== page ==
An economic study from the Science Center for Marine Fisheries shows the East Coast squid fishery lands more than $30 million in direct income annually but generates some $243 million in total economic output for New England and the Mid-Atlantic states.

The study, conducted for the center for science and industry research by Andrew Scheld of the Virginia Institute of Marine Science is welcomed by industry advocates, who say there have been few attempts to quantify the fishery’s total economic impact.

His work pulled in data “collected from seafood processors and independent vessels, combined with well-established economic impact models to determine the fishery’s employment, revenue, and overall economic contributions,” according to a statement from the science center announcing the findings.

The report could be critical to the squid fleet and processors who are trying to get a bigger say in how offshore wind energy is developed off southern New England and the Mid-Atlantic. Early on as the Bureau of Ocean Energy Management began considering wind developers’ proposals, fishermen pointed out the NOAA landings data going into that analysis lowballed the squid sector’s real value to the economy and jobs.

“It just goes to show the regulators, the folks making the decisions and the wind industry that you cannot rely on ex-vessel value (of squid landings) alone,” said Meghan Lapp, fisheries liaison for Seafreeze Ltd. In North Kingstown, R.I.

Seafreeze was one source for data toward the study, along with other Rhode Island processors Sea Fresh USA and The Town Dock, Top Catch in New York, and Lund’s Fisheries in New Jersey, and independent vessel operators.

Numbers for operators’ expenditures and sales went into models to calculate the economic output. For costs to vessels targeting longfin squid, operators reported most of their revenue went to pay captains and crews at 53.5 percent, with fuel and lubricant taking 14.3 percent and vessel and engine repairs accounting for 7 percent.

The findings could be important for determining any compensation to the industry as a result of offshore wind developments.

“If compensation measures only say, ‘We’re going to compensate for ex-vessel value,’ where does that leave the processors and others” who derive income from the resource? said Lapp.

The longfin squid fleet is based mainly in Rhode Island, New York and New Jersey, and the study was undertaken primarily to help analyze potential conflicts with the budding offshore wind energy industry. Offshore energy lease areas already awarded to developers by the federal Bureau of Ocean Energy Management lie across prime squid grounds.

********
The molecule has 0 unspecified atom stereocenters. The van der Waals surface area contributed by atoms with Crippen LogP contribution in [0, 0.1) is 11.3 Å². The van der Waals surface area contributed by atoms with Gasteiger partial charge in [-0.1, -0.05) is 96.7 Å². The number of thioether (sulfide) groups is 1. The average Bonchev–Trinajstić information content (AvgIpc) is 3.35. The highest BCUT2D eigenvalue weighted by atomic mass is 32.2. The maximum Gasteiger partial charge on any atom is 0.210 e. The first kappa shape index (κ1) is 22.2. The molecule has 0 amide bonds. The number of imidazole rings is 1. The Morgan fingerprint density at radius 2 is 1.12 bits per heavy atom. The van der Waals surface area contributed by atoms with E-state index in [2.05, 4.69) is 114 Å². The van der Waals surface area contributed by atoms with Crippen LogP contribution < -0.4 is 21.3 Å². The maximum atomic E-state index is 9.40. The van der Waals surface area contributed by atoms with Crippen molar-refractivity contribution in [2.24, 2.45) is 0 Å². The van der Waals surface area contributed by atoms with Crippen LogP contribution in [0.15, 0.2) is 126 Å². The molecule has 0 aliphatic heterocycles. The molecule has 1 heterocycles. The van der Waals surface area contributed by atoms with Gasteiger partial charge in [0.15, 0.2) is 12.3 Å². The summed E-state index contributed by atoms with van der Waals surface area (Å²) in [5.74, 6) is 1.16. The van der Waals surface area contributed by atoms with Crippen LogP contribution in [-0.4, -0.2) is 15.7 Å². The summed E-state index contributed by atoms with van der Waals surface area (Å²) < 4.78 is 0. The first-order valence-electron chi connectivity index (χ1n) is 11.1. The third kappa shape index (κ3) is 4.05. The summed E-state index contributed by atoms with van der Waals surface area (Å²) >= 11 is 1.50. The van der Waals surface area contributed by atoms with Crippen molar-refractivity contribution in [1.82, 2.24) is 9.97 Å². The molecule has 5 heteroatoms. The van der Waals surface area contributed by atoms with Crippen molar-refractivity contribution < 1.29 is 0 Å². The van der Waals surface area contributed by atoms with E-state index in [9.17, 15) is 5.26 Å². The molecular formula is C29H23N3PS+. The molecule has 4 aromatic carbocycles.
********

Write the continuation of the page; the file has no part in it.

Industry advocates have long warned how the highly volatile, year-to-year shifts in squid patterns mean there’s no telling how building arrays of massive turbine towers will shut down areas to fishing with bottom trawls.

The Atlantic loligo fishery accounts for 21 percent of U.S. squid landings but 78 percent of the sector’s value, thanks to the higher prices paid for its plump, light-colored products.

“Loligo squid is a significant part of our business and is also a Marine Stewardship Council-certified, sustainable fishery with its products in demand in the U.S., Europe and Asia,” Jeff Kaelin, director of sustainability and government relations for Lund’s Fisheries, said in a statement. “This study shows the extent to which our fishery has grown in size and economic importance, which needs to be considered by both fishery and wind-energy regulators making decisions impacting our future.”

The squid fishery has long been an important fishery for us in New Jersey, and for fishing communities across the region,” said Greg DiDomenico, chairman of the SCEMFIS Industry Advisory Board, and executive director of the Garden State Seafood Association. “It’s important, especially as we look for ways to support the industry during these current challenges, to know what’s at stake, how many people depend on this fishery, and its economic impact, from the boats to the table.”

Lund’s Fisheries and the Garden State Seafood Association are original members of the center’s Industry Advisory Board.

Associate Editor Kirk Moore was a reporter for the Asbury Park Press for over 30 years before joining WorkBoat in 2015. He wrote several award-winning stories on marine, environmental, coastal and military issues that helped drive federal and state government policy changes. He has also been a field editor for WorkBoat’s sister publication, National Fisherman, for almost 25 years. Moore was awarded the Online News Association 2011 Knight Award for Public Service for the “Barnegat Bay Under Stress,” 2010 series that led to the New Jersey state government’s restoration plan. He lives in West Creek, N.J.

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